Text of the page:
Biden administration to release $45bn for nationwide internet
Washington DC: The Biden administration is taking the first steps to release USD 45 billion to ensure that every US resident has access to high-speed internet by roughly 2028, inviting governors and other leaders on Friday to start the application process.
Commerce Secretary Gina Raimondo is overseeing the distribution and said that universal access to broadband internet would be akin to the electrification of rural America during the 1930s, a recognition that the internet is a utility needed for US residents to function in today's economy.
There's more than 30 million Americans who don't have internet, Raimondo said.
And in this day and age without high-speed internet, you can't go to school, can't go to the doctor, can't do simple things. Think of how many times in a day you Google something or go online.
The funding is part of the USD 65 billion for broadband in the USD 1 trillion infrastructure package that President Joe Biden signed into law last November.
That bipartisan package is one of the policy achievements that the Democratic president is trying to sell to voters ahead of the mid-term elections, though it's unclear how much the message will resonate when much of the country is focused on high inflation, cultural differences and political identity.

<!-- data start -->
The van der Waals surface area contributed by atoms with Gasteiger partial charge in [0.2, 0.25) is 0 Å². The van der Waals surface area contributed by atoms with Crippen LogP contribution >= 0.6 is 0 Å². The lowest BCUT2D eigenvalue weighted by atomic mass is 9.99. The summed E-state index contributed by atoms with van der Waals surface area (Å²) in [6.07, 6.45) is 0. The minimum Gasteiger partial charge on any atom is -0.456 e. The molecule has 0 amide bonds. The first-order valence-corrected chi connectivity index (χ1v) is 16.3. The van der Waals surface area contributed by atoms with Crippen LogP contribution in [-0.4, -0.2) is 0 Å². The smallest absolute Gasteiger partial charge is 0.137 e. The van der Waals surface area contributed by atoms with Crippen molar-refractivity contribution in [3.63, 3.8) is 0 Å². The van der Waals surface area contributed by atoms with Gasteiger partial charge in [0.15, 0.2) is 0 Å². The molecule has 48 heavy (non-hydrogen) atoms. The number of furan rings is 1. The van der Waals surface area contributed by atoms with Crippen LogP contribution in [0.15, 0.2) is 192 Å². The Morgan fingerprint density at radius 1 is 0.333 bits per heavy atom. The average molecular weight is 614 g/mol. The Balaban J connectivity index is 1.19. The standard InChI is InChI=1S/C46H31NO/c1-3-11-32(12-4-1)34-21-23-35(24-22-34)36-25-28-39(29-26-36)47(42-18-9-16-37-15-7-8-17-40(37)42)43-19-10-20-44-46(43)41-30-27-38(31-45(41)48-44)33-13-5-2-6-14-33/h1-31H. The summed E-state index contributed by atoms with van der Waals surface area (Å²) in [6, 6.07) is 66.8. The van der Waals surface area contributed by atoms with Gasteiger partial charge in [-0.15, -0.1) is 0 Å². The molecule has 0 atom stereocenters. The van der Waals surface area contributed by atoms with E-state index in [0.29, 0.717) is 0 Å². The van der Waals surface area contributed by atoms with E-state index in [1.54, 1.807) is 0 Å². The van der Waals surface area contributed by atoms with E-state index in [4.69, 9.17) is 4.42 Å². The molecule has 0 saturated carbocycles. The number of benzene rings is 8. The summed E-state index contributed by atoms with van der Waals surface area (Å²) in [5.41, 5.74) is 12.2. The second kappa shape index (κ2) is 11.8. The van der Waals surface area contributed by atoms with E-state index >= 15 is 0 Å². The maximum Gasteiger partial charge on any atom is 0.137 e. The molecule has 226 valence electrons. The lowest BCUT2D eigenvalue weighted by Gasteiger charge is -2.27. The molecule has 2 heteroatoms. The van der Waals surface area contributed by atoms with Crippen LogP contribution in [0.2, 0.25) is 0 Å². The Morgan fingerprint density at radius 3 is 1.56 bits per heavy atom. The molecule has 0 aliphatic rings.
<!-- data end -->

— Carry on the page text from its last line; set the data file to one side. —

Former President Donald Trump has dismissed the infrastructure spending as fake even though the broadband spending was one of his own priorities.
His Agriculture Department said in 2020 that it had invested USD 744 million on rural internet connectivity, a sum that was meaningful yet insufficient.
Raimondo is travelling to Durham, North Carolina. She'll announce that governors can send their letters of intent to receive the broadband money, which comes from three programmes totalling USD 45 billion.
Each state would then get USD 5 million to help it consult with residents and write its plan.
The Commerce Department recognises that internet needs vary by state. The money could be used to lay fibre optic cable, build out Wi-Fi hotspots or even reduce monthly charges in places where price is the main challenge.
After the administration's announcement on Monday that it would provide a USD 30 monthly subsidy to low-income households, Raimondo noted that states could use the additional money from these programs to make the service free to some users.
The allocations would also be influenced by the Federal Communications Commission this fall releasing new maps that detail where people lack internet service or are under-served.
Governors and other leaders would then have six months to use this data to shape their final applications.
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